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Differential responses of captive southern hairy-nosed wombats (Lasiorhinus latifrons) to the presence of faeces from different species and male and female conspecifics

By Kristin A. Descovich, Allan T. Lisle, Stephen Johnston, Vere Nicolson, Clive J. C. Phillips

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Abstract

The southern hairy-nosed wombat (Lasiorhinus latifrons) appears to use scent marking, including defaecation, for social communication in the wild. This premise assumes that the receiver wombat is able to distinguish between faeces from different sources. To examine this theory, four types of faeces (male wombat, female wombat, dingo and a plastic control) were placed into the enclosures of 12 captive wombats. Behaviour, inter-individual distance and enclosure use were recorded during the period of placement, as well as the period before and the period after. When faeces were present, the wombats used concealed locations more often than other periods (mean%: pre-treatment: 71.3, treatment: 75.6, post-treatment: 72.7; P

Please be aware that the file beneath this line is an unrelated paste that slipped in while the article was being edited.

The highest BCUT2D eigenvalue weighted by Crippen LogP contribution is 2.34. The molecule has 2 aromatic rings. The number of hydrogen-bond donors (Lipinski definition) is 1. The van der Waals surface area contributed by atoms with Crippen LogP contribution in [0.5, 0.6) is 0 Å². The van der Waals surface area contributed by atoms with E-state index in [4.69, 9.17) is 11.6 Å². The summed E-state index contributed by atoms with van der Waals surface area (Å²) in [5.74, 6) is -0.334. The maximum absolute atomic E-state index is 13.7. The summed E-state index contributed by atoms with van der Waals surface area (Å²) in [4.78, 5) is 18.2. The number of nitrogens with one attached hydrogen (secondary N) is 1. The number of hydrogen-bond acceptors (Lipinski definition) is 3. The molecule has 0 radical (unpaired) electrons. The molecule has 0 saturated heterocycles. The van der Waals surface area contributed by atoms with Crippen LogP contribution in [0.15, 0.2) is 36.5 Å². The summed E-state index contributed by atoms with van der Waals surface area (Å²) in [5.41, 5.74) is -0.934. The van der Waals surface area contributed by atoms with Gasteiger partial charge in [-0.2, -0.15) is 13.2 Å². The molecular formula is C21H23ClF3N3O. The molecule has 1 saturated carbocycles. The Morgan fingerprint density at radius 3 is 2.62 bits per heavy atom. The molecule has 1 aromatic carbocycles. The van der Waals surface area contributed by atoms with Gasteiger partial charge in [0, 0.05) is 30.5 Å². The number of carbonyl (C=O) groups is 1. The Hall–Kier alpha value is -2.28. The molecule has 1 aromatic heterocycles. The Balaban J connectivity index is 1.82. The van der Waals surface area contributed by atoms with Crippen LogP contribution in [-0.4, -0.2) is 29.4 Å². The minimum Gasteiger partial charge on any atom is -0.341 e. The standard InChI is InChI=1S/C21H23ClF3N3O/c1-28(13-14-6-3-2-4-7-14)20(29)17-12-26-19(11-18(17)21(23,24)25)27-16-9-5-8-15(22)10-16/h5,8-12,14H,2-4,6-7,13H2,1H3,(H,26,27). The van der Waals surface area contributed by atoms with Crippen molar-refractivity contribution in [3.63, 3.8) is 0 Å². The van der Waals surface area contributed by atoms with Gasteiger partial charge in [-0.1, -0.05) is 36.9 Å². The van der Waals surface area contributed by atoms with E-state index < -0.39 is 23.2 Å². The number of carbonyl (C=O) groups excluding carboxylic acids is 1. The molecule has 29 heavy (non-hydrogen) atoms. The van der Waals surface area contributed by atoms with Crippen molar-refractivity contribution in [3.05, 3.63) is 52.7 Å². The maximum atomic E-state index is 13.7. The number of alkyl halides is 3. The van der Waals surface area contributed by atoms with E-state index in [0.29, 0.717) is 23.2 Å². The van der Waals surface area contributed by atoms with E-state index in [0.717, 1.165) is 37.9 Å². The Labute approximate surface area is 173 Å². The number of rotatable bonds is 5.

Publication Title Applied Animal Behaviour Science
Volume 138
Issue 1
Pages 110-117
ISBN/ISSN 0168-1591
DOI 10.1016/j.applanim.2012.01.017
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Tags
  1. Captivity
  2. Communication
  3. Feces
  4. odors
  5. olfaction